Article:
Celestial Beasts at the Origin of Globular Clusters – ScienceDaily


Globular clusters are the largest and oldest star clusters in the universe. It can contain up to a million of them. Born at the same time, the chemical composition of these stars shows anomalies not found in any other group of stars. Explaining this peculiarity is one of astronomy’s greatest challenges. Having imagined that massive stars could have been in origin, a team from the Universities of Geneva and Barcelona and the Astrophysical Institute in Paris (CNRS and Sorbonne University) believe they have discovered the first chemical trace attesting to their presence on the globe. Proto-clusters, born about 440 million years after the Big Bang. These results, obtained thanks to observations by the James Webb Space Telescope, can be found Astronomy and astrophysics.

Globular clusters are very dense collections of stars distributed in a sphere, the radius of which ranges from ten to one hundred light years. They can contain up to a million stars and are found in all kinds of galaxies. Our country is home to about 180 of them. One of their greatest mysteries is their star formation: why is it so diverse? For example, the ratio of oxygen, nitrogen, sodium, and aluminum varies from star to star. However, they were all born at the same time, within the same gas cloud. Astrophysicists talk about “abundance anomalies”.

Short-lived monsters

A team from the Universities of Geneva (UNIGE) and Barcelona and the Astrophysical Institute of Paris (CNRS and Sorbonne) have made new progress in explaining this phenomenon. In 2018, he developed a theoretical model according to which the formation of massive stars would have “polluted” the original gas cloud during the formation of these clusters, enriching their stars with chemical elements in a heterogeneous manner. “Today, thanks to data collected by the James Webb Space Telescope, we believe we have found the first evidence of the existence of these unusual stars,” explains Corinne Charbonnell, a professor in the Department of Astronomy at UNIGE. Faculty of Science, and first author of the study.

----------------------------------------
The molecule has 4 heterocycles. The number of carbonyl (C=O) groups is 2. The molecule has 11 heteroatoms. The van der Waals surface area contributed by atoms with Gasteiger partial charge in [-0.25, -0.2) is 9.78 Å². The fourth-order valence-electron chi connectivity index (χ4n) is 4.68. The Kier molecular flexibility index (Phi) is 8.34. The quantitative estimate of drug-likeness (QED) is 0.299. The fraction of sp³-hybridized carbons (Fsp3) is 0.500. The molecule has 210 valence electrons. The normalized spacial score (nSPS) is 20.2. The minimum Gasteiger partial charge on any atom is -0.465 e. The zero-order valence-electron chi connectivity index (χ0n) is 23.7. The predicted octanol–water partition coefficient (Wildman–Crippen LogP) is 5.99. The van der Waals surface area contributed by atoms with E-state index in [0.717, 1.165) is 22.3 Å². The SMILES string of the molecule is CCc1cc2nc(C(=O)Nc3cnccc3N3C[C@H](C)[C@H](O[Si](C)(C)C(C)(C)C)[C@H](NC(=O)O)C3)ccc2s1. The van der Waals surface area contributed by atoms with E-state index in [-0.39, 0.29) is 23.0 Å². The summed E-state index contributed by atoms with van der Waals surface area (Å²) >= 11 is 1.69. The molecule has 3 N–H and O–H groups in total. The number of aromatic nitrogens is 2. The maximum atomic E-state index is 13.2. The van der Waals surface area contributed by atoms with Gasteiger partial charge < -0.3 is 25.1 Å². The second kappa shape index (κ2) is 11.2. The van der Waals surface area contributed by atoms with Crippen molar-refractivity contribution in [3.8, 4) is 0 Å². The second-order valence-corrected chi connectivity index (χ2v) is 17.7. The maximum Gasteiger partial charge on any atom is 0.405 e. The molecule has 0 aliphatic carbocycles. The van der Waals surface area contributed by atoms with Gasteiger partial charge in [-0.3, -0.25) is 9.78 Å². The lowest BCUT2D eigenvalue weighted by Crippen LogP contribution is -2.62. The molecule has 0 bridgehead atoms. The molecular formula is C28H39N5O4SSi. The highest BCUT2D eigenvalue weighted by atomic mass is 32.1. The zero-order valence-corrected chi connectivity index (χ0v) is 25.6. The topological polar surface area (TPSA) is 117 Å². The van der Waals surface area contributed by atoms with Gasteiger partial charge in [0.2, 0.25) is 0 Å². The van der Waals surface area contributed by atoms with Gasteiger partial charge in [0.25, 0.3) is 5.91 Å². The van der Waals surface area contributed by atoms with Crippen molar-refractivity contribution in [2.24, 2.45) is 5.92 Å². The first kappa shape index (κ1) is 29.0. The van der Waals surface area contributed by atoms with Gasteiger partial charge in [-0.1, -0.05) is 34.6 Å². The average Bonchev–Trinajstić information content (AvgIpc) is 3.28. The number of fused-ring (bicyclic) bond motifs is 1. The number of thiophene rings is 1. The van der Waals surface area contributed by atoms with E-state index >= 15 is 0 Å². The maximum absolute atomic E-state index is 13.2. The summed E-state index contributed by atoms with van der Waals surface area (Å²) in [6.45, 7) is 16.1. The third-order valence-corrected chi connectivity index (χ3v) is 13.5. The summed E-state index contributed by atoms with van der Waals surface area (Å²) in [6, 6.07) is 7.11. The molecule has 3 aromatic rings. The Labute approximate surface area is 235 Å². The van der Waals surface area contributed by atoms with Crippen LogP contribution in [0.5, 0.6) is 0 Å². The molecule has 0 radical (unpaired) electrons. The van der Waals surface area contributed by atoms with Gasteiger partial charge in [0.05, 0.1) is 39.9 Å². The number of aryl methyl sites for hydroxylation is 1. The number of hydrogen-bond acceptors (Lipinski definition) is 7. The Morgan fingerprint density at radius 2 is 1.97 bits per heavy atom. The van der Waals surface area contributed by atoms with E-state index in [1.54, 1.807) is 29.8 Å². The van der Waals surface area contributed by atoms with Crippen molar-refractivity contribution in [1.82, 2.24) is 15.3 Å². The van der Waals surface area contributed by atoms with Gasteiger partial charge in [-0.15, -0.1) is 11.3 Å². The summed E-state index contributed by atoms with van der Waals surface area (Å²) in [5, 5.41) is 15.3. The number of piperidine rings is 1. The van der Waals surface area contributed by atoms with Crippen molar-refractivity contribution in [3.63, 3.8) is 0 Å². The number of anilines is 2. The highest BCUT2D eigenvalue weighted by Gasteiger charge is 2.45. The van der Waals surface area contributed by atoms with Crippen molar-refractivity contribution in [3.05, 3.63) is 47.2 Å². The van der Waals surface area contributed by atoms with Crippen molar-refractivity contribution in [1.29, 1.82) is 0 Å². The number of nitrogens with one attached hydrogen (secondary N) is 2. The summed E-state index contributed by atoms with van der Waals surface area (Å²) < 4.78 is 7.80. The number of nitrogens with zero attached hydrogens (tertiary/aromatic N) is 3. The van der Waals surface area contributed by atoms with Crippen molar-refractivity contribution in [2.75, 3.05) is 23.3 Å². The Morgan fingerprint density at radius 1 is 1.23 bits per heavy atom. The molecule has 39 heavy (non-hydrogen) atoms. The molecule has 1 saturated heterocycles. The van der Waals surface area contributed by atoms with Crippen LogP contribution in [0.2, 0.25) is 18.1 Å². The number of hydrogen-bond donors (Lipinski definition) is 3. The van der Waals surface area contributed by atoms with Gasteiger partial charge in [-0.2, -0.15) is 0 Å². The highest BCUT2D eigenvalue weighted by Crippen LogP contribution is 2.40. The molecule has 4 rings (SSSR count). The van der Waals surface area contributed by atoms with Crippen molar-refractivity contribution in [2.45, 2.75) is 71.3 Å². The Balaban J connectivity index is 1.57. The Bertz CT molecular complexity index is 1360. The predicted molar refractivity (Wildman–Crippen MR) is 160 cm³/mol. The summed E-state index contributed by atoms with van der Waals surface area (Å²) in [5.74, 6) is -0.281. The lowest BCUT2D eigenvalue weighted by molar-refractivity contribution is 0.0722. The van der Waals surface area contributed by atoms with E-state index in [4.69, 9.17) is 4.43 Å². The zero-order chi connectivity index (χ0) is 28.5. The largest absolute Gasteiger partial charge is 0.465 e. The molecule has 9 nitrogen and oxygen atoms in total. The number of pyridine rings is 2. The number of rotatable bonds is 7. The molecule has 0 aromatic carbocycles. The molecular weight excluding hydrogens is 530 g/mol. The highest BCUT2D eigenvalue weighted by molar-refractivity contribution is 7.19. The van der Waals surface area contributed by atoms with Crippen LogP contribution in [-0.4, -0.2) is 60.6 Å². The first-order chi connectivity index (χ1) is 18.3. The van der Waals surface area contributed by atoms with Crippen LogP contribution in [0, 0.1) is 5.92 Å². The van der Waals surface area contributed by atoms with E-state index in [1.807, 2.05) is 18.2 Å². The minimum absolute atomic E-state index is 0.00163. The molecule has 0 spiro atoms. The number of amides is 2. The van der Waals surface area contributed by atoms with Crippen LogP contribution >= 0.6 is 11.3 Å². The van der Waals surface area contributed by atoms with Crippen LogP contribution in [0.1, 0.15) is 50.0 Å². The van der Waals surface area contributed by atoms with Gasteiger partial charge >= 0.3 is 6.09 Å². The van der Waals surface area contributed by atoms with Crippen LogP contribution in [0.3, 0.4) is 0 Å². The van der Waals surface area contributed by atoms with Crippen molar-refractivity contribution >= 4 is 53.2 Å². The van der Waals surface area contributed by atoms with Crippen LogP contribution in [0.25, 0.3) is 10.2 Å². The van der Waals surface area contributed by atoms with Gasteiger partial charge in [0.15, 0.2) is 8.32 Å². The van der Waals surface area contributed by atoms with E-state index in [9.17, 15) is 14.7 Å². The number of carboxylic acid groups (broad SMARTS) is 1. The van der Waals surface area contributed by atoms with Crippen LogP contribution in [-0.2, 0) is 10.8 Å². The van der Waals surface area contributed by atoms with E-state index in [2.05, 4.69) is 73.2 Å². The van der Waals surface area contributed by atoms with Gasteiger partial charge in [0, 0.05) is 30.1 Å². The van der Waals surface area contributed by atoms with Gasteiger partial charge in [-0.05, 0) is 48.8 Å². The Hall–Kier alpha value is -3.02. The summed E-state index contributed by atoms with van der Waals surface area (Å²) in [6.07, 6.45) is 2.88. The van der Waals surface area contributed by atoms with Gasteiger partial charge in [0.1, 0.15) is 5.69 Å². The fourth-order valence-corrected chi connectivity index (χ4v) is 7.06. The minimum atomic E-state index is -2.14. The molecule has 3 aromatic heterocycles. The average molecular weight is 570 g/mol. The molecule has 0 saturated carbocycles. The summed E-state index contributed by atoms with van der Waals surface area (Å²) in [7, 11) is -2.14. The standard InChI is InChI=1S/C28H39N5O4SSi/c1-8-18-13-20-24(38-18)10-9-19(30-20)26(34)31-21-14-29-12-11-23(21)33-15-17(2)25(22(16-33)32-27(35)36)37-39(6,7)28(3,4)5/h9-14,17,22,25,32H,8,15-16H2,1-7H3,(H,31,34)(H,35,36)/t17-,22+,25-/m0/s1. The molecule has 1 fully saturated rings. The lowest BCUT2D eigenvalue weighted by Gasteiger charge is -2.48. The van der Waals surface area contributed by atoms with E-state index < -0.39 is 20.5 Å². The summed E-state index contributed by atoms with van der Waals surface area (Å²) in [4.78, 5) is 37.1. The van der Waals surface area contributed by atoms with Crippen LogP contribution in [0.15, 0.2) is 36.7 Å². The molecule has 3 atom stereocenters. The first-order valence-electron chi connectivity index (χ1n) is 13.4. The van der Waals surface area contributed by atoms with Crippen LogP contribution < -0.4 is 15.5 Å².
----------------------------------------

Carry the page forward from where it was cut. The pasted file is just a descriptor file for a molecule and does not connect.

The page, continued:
These celestial monsters have 5,000 to 10,000 times more mass, and five times hotter at their center (75 million degrees Celsius) than the Sun. But proving its existence is complicated. Globular clusters are between 10 and 13 billion years old, while the maximum age of stars is 2 million years. So it disappeared very early from the currently observable groups. “Only indirect effects remain,” explains Marc Gillies, ICREA Professor at the University of Barcelona and co-author of the study.

revealed by the light

Thanks to the very strong infrared vision of the James Webb Telescope, the co-authors were able to support their hypothesis. The satellite captured the light emitted from one of the smallest, most distant galaxies known to date in our universe. GN-z11 is located about 13.3 billion light-years away, and is a few tens of millions of years old. In astronomy, analysis of the optical spectrum of cosmic bodies is a key element in determining their properties. Here, the light from this galaxy provided two valuable pieces of information.

“It has been shown to have very high proportions of nitrogen and very high densities of stars,” says Daniel Shearer, associate professor in the Department of Astronomy at UNIGE College of Science, and co-author of the study. This indicates that several globular clusters are forming in this galaxy and that it still harbors an active massive star. “The strong presence of nitrogen can only be explained by the combustion of hydrogen at extremely high temperatures, which only the cores of massive stars can reach, as shown by the models of Laura Ramirez-Galeano, a master’s student on our team,” explains Corinne Charbonnel.

These new findings reinforce the international team model. The only one currently able to explain the anomalies of abundance in globular clusters. The scientists’ next step will be to test the validity of this model on other globular clusters that form in distant galaxies, using James Webb’s data.


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